As models, Boyd Holbrook, Vincent Lacrocq, Jacques Naude, and Jamie Strachan are used to being looked at. But now, if you please, they’d like you to take a look at something else. Next month, Strachan et al. are opening BAG, a gallery carved out of the Bushwick studio space they all share. BAG—short for Be a Giant—will launch with an exhibition of Holbrook’s sculpture and photography, and shows of work by Lacrocq, Naude, and Strachan are in the works. But the proprietors’ intent is to open the space to artists who live and work nearby, and they’re treating BAG less as a gallery, per se, than as a workshop for their own varied endeavors. A visit earlier this week, for instance, found Strachan making notes on a screenplay he’s been working on, and Lacrocq tightening up a video edit. (Holbrook and Naude were off-site, but evidenced by their creative detritus.) “I see it being kind of like a blog,” Strachan explains. “It’s a platform for whatever interests us, and sometimes we’ll use it in a fully thought-out way, and sometimes it will be more spontaneous.” They took a break for a chat with Style.com.
What inspired you to launch BAG?
Jamie Strachan: It was pretty organic. We’ve all been friends for a while, but I guess you could say it started with the fact that Boyd and I decided to get a place together, somewhere we could work out of. But we needed a roommate, and after a few false starts, we wound up with Vincent. Then, after a while, we all got bored of living in the dust and squalor from Boyd’s studio—it’s messy, sculpting—and it just so happened that this development was coming together, so Boyd approached the landlord about setting up a proper studio. Which is where we are now.
Vincent Lacrocq: And then we all just moved our desks in here.
JS: And then it wasn’t much of a leap to think, hey, we should have shows. I mean, we’ve got a storefront…
Obviously, you like working in close proximity to each other, but are you all working together?
VL: Sometimes yes, sometimes no. Sometimes we participate in each other’s work, but also, you know, part of the reason I wanted to live with Boyd and Jamie in the first place was that I liked the idea of being around people who were undertaking projects. It’s inspiring.
JS: Yeah, totally. Boyd in particular is quite shameless about his goals, which I admire. I think the key thing is, we can all crowd around because we’ve got a good overlap of interests. Like, I got into modeling in the first place because I wanted to pay for art school, and then modeling kind of took over for a while, but I’ve never stopped sketching, and I paint and I take photographs, too. So there are ways I can be helpful. And Jacques has experience with graphics and video, and so on.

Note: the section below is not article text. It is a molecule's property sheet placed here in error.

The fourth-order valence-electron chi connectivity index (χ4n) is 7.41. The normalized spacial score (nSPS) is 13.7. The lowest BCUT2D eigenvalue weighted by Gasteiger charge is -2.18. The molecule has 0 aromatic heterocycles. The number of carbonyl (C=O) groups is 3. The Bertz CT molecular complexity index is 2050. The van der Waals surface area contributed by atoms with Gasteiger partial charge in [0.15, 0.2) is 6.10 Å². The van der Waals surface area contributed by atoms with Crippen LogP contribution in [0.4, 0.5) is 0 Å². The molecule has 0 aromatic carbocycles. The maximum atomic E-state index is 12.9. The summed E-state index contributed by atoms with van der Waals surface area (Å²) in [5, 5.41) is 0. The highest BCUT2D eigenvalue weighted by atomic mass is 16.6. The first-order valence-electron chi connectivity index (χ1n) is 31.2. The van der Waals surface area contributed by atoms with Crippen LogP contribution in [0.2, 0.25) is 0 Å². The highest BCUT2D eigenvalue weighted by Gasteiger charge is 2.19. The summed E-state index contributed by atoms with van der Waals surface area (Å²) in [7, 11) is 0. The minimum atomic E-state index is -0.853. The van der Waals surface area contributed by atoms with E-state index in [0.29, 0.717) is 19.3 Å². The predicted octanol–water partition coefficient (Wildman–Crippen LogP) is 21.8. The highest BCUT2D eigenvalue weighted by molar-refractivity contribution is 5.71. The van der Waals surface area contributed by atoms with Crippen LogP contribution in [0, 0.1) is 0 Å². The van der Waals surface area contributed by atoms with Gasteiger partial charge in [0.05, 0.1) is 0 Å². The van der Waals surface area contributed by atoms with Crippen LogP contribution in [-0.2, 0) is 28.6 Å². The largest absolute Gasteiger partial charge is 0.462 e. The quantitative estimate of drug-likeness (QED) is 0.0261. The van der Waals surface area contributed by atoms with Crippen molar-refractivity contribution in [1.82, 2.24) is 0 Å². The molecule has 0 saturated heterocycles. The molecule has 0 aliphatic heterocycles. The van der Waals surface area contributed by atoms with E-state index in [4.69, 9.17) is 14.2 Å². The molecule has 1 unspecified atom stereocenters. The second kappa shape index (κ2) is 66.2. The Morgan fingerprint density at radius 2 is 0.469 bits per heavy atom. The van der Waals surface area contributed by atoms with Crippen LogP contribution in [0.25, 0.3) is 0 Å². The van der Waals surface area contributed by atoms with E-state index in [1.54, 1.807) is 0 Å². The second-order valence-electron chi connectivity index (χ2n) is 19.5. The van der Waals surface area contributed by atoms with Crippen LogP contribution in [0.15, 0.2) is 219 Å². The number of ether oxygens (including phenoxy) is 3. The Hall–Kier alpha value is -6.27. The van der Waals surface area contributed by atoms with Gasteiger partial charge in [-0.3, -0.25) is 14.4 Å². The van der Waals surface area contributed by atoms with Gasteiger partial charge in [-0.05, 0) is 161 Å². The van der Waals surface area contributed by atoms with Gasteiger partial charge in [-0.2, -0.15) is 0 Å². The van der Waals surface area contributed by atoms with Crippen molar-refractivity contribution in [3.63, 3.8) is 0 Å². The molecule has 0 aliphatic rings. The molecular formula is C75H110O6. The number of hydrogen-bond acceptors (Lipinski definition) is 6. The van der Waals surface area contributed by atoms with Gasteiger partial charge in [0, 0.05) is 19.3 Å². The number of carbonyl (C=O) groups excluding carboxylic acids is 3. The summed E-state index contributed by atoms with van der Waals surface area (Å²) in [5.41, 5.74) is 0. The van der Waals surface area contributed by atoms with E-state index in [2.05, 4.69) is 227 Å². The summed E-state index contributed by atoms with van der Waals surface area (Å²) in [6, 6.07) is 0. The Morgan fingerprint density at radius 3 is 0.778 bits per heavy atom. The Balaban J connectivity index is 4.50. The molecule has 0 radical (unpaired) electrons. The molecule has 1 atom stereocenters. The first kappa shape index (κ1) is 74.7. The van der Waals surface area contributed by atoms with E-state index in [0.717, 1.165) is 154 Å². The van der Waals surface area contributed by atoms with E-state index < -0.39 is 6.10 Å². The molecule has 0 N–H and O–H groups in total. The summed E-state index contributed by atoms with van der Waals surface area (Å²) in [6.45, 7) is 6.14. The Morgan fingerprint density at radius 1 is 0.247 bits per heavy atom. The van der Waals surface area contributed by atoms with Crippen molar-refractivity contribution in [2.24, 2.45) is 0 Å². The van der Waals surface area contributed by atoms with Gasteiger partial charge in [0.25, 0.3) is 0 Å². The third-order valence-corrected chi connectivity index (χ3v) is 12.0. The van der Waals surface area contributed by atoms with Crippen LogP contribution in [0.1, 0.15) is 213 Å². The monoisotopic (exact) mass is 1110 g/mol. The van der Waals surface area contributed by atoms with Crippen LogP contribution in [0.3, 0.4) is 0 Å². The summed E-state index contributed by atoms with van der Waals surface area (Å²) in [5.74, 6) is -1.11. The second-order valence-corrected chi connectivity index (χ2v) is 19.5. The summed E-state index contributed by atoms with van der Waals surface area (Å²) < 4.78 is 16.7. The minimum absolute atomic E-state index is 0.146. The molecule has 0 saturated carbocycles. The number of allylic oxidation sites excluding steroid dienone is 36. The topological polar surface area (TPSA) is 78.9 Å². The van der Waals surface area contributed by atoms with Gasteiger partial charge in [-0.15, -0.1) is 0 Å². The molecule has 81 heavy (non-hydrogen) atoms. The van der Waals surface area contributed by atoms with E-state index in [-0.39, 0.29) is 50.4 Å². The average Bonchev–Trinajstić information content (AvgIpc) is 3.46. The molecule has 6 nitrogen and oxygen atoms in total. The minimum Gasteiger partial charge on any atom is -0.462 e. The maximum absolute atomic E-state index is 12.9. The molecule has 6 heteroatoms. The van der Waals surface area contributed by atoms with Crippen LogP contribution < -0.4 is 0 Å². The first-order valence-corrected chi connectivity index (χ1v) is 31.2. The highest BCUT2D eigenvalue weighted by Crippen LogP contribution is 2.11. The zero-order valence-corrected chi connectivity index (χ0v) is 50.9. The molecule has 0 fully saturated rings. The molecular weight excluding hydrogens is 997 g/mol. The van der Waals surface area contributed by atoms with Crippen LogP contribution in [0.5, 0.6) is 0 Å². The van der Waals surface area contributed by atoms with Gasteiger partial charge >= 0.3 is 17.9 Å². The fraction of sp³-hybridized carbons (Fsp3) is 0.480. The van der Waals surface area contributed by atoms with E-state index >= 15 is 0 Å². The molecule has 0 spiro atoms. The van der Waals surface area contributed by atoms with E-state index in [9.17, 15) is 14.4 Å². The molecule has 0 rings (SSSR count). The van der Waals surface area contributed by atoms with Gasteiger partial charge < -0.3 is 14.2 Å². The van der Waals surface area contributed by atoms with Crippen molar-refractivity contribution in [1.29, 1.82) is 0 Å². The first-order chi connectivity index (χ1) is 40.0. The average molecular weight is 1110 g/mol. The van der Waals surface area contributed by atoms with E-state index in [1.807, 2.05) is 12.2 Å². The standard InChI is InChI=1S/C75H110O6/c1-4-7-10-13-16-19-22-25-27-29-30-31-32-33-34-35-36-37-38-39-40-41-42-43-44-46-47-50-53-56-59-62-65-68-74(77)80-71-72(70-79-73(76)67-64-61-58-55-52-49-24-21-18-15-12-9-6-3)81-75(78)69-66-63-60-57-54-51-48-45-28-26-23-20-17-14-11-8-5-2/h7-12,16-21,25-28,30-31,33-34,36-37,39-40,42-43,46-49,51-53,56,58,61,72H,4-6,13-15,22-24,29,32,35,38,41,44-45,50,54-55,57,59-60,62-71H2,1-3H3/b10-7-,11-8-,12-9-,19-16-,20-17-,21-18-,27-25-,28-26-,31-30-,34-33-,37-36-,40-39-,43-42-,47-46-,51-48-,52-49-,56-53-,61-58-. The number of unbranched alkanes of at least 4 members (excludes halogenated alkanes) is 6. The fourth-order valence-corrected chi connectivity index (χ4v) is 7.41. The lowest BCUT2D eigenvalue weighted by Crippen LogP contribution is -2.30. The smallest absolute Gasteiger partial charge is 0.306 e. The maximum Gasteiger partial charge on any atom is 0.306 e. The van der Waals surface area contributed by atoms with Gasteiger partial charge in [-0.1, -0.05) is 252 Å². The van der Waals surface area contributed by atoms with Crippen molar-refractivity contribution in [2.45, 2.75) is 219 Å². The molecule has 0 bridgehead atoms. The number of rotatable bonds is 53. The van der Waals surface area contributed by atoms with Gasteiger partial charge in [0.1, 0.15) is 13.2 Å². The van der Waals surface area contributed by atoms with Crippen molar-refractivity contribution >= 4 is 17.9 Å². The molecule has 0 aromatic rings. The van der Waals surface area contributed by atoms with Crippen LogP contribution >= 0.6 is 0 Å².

VL: We all share some of kind of underlying aesthetic, which is hard to describe, but which makes it pretty easy for us to tap into each other’s work.
What do you have envisioned for the space?
VL: We’re keeping it pretty open. We’d really like to be a resource for the neighborhood. We already have a lot of artists who work nearby coming in, asking us what we’re up to.
JS: A woman wandered in the other day; she has work in places like the Museum of Contemporary Art in Washington, D.C., and after we got to talking, she was like, I’d really like to do a show here. I love that. I think we’ll have more of that, once we’re actually open and operational.
VL: And once we clean the windows.
JS: Ideally, if we just keep the door open to artists, we’ll get a pretty good read on the interesting work going on around here. I mean, Bushwick is covered in artists.
That all sounds pretty philanthropic.
JS: Well, look. We all acknowledge that we’re lucky to have been successful in our modeling careers, and for the moment, this doesn’t have to be profit-making. We can loan our luck to other people, like, have artists-in-residence who work out of the space. And perhaps we collaborate on T-shirts, limited-edition skate decks, things of that nature. I mean, on principle I’d like to have there always be stuff here that’s accessible, not just art with a capital A, if you know what I mean. And down the line, I can see BAG turning into a kind of creative services cooperative—campaigns, music videos, whatever. One-stop shopping. If we invest in our community, I think we’ll get our own back, eventually.
Speaking of modeling, has your experience in the industry affected you creatively?
VL: Of course. I mean, as a model, you get to work with people who are incredibly talented. It gives you a sense of what’s possible. You can learn a lot, just paying attention to what’s going on behind the scenes on a shoot, and beyond that, it’s like, you understand what it means to push. To take risks.
JS: It sort of demystifies the process of making things.
VL: Yeah—you realize, OK, I can make things, too.
What do you have planned for the launch?
JS: We’re opening with a show of Boyd’s work. His sculpture, and his photographs of the coal mine where his father works. And yes, he’s aware of the Zoolander reference.
Thank you for sparing me the need to point that out.
JS: We’re all in on the joke. I know it’s easy for people to write this off as some kind of narcissistic thing, but honestly, the only reason we’re even starting with a show of Boyd’s stuff is because we’re still figuring out how to do this. If we fuck up his exhibition, that’s OK. I wouldn’t want to fuck up someone else’s.
Where are Jacques and Boyd, by the way?
VL: Boyd had a meeting in the city, and Jacques is on a shoot.
JS: Nobody’s quitting any day jobs just yet.